At least five Katyusha rockets were fired from Lebanon at northern Israel on Sunday, one of which, a 122-mm rocket, exploded in an open area west of Kiryat Shmona. There were no reports of injuries or damage.
In response, the Israel Defense Forces fired dozens of shells at the source of the rocket fire. Israel also lodged a vehement complaint with UNIFIL, the United Nations peacekeeping force stationed along the border with Lebanon. Lebanese media quoted UNIFIL spokesman Andrea Tenenti as saying that the force was working with both sides to restore quiet, and that the Lebanese Army was cooperating to help locate the source of the rockets fired at Israel.
Later Sunday, UNIFIL commander Maj. Gen. Paolo Serra condemned the rocket fire. “This is a serious incident and a violation of Security Council Resolution 1701, which undermines the stability in the region,” he said.
This is the first time northern Israel has been hit by rocket fire since August, when four Katyushas were fired from Lebanon. One was intercepted by the Iron Dome system between Acre and Nahariya, while another fell in a populated area, damaging seven houses and three cars. The Israel Air Force responded to that rocket fire by attacking a target south of Beirut the following day.
Prime Minister Benjamin Netanyahu told ministers at the weekly cabinet meeting Sunday that Israel holds the Lebanese government responsible for Hezbollah’s “double war crimes.”
“What’s happening in Lebanon is that Hezbollah is positioning thousands of missiles and rockets in apartments and committing two war crimes simultaneously,” Netanyahu said. “First, it threatens citizens with fire and second, it hides behind a civilian population. This is a double war crime carried out under the auspices of the Lebanese government.”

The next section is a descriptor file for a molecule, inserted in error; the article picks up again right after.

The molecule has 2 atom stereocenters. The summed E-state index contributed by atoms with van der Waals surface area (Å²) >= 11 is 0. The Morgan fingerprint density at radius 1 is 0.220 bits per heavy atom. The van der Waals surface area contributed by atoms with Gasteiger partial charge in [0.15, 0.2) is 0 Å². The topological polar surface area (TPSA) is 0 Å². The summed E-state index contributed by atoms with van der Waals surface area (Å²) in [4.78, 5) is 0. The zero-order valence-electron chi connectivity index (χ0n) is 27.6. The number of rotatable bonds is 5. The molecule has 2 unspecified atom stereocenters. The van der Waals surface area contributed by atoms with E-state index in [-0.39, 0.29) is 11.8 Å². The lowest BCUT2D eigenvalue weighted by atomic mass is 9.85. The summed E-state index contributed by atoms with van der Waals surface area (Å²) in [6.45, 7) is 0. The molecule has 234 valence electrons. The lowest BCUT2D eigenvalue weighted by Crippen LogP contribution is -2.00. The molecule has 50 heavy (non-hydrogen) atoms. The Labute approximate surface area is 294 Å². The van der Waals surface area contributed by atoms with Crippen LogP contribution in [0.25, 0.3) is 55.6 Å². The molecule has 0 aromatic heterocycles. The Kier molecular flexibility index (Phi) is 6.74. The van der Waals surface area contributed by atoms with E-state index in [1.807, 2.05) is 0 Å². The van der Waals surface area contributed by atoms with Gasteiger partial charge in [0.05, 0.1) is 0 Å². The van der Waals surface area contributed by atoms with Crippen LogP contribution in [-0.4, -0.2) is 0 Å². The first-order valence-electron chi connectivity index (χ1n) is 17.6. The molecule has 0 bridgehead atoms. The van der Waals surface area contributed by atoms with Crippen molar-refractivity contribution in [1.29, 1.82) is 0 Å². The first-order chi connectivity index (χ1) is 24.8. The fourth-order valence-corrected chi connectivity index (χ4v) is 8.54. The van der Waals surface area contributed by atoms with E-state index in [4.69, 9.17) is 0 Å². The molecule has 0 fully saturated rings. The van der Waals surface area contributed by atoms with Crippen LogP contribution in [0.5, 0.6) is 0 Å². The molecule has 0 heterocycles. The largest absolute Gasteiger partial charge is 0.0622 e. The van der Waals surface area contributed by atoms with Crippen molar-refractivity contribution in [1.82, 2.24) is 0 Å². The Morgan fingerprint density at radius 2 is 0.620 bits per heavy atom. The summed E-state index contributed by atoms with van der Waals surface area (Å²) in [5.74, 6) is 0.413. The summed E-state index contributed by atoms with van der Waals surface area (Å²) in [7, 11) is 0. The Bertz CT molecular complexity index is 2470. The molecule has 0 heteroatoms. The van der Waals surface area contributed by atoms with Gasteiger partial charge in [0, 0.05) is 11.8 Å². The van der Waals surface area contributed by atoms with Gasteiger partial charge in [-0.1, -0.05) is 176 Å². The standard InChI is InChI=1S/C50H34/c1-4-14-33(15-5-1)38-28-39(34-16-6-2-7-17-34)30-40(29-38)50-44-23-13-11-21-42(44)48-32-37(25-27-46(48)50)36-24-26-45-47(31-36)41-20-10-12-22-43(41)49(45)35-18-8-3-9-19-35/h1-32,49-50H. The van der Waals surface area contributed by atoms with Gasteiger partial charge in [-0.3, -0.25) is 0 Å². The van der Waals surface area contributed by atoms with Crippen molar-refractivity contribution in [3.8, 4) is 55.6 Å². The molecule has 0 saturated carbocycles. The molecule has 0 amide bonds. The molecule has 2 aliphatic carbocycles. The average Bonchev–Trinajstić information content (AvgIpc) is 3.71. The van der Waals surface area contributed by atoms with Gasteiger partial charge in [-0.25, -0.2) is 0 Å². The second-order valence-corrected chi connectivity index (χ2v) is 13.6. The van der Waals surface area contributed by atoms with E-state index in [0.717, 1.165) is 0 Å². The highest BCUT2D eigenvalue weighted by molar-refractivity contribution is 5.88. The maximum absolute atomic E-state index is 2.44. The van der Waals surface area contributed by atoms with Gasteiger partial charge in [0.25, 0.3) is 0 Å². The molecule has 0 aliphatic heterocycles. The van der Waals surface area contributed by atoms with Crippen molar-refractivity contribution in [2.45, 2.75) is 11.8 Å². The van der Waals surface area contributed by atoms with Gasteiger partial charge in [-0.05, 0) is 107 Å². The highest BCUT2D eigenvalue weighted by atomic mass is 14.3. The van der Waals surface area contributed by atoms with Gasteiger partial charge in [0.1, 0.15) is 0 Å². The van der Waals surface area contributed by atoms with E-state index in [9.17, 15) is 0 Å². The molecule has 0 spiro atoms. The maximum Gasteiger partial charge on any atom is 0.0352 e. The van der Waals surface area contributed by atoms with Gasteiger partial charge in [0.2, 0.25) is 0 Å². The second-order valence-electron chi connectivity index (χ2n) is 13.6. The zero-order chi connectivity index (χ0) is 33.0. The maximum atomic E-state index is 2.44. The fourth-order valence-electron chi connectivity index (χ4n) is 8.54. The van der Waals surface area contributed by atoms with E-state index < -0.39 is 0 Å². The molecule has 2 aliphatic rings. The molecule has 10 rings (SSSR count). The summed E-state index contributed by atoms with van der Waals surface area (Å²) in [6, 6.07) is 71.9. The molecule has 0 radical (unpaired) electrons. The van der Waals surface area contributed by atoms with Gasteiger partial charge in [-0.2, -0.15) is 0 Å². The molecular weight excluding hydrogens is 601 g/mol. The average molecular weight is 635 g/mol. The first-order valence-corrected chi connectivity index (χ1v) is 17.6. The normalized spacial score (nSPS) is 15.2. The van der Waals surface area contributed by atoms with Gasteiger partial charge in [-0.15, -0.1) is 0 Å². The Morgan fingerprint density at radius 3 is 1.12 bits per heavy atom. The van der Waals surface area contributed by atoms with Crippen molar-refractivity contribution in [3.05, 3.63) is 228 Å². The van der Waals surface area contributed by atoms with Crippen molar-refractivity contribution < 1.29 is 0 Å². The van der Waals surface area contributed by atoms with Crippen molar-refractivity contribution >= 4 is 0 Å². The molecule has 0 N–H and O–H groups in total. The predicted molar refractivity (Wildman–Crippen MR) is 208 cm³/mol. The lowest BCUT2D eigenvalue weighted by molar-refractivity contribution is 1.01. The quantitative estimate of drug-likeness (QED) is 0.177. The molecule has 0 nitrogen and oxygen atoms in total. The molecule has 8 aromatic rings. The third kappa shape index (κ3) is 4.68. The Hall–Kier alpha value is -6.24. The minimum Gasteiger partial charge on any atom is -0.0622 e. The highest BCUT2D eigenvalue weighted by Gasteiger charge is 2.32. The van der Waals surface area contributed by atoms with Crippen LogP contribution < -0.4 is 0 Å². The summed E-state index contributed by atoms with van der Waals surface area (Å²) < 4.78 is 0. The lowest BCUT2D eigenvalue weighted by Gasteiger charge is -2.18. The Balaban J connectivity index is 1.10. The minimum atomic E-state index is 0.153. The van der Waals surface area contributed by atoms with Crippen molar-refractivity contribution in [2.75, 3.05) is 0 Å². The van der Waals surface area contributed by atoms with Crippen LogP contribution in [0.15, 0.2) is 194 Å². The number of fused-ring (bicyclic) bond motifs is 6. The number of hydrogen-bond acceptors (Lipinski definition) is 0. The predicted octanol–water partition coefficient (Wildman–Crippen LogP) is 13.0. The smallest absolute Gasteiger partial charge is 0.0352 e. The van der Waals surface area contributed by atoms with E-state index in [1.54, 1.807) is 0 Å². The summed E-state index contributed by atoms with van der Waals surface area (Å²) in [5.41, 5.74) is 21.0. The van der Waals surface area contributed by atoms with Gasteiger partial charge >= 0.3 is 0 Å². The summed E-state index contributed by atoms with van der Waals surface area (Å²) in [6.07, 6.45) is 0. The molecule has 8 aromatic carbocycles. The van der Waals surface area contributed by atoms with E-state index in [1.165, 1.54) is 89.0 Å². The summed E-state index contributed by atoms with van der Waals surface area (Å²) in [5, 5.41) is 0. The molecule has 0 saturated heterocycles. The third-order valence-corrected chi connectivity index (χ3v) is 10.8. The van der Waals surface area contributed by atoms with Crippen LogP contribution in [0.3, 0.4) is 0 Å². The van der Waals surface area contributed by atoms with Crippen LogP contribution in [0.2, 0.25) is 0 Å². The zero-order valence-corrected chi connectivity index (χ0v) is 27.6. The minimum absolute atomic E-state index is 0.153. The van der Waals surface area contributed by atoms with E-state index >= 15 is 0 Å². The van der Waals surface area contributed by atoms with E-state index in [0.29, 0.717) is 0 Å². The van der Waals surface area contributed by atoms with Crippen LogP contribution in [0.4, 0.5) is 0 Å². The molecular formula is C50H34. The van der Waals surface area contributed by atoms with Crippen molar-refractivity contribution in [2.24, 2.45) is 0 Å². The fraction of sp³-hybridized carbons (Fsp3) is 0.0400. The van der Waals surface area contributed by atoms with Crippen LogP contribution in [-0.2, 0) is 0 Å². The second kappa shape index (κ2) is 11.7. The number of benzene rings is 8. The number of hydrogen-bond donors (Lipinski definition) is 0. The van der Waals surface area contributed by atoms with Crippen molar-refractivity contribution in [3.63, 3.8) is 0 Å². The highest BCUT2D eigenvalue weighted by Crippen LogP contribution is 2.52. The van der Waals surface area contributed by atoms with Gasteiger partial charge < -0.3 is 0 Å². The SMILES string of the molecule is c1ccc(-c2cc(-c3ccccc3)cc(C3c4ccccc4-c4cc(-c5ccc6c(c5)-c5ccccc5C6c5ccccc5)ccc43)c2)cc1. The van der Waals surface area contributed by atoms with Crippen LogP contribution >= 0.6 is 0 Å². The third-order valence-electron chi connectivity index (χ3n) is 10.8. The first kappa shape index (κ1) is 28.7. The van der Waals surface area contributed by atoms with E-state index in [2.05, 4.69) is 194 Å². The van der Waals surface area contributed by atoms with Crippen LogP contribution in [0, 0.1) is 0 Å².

Defense Minister Moshe Ya’alon said Sunday morning that Israel would respond with force to any attack.
“We will not tolerate fire from Lebanese territory and will not allow any force to disrupt the lives of Israeli citizens,” said Ya’alon. “We hold the Lebanese government and the Lebanese army responsible for this morning’s fire and activities, and we will not allow events of the type that occurred this morning pass without a response. The IDF responded an hour ago with massive artillery fire toward the launch site, and will operate with much more force if necessary. I do not recommend anyone test our tolerance and our determination to maintain the security of Israel’s citizens.”
Giora Zaltz, head of the Upper Galilee Regional Council, said he expects the government to invest resources to maintain quiet along the northern border. At the request of Kiryat Shmona Mayor Nissim Malka, the IDF activated the early-warning system that warns of rocket fire.
Residents of Kiryat Shmona reported hearing loud blasts in the early morning.
“At about 7 A.M., while I was driving to work with two of my friends, we heard a loud blast,” Kiryat Shmona resident Itzik Tyson told Haaretz. “I’ve been living here since 1974. I’ve seen, heard and experienced everything. My assumption was that it was a single shot. We continued on our way and when we arrived at work we heard the second explosion. Fortunately, because of the weather and the damp vegetation on the mountain the fire went out quickly and didn’t spread like it did in the summer of 2006, when the whole mountain burned.”
City resident Moshe Strull said the rocket fire was totally unexpected, “but everything in town is totally normal; people went to work and the kids went to school. The routine continues.”
The Kiryat Shmona municipality said that despite the incident, it had issued no special instructions to residents.
Two weeks ago Master Sgt. Shlomi Cohen, 31, of Afula was shot dead by a Lebanese soldier who, after fleeing, gave himself up to his commanders the following day. The Lebanese army attributed the incident to “the personal behavior of one of the soldiers.” Then, too, Israel filed a protest with UNIFIL.
Rocket-fire incidents have been infrequent on the Lebanon-Israel border since the countries agreed to a cease-fire that ended the 2006 Second Lebanon War. In the most serious incident of recent years, Lebanese forces killed a high-ranking Israeli officer in 2010.
Lebanon is unusually jittery after a Friday car bombing in Beirut killed former finance minister Mohammed Chatah, who was buried yesterday. Chatah was a prominent critic of both Syrian President Bashar Assad’s regime and of Hezbollah.
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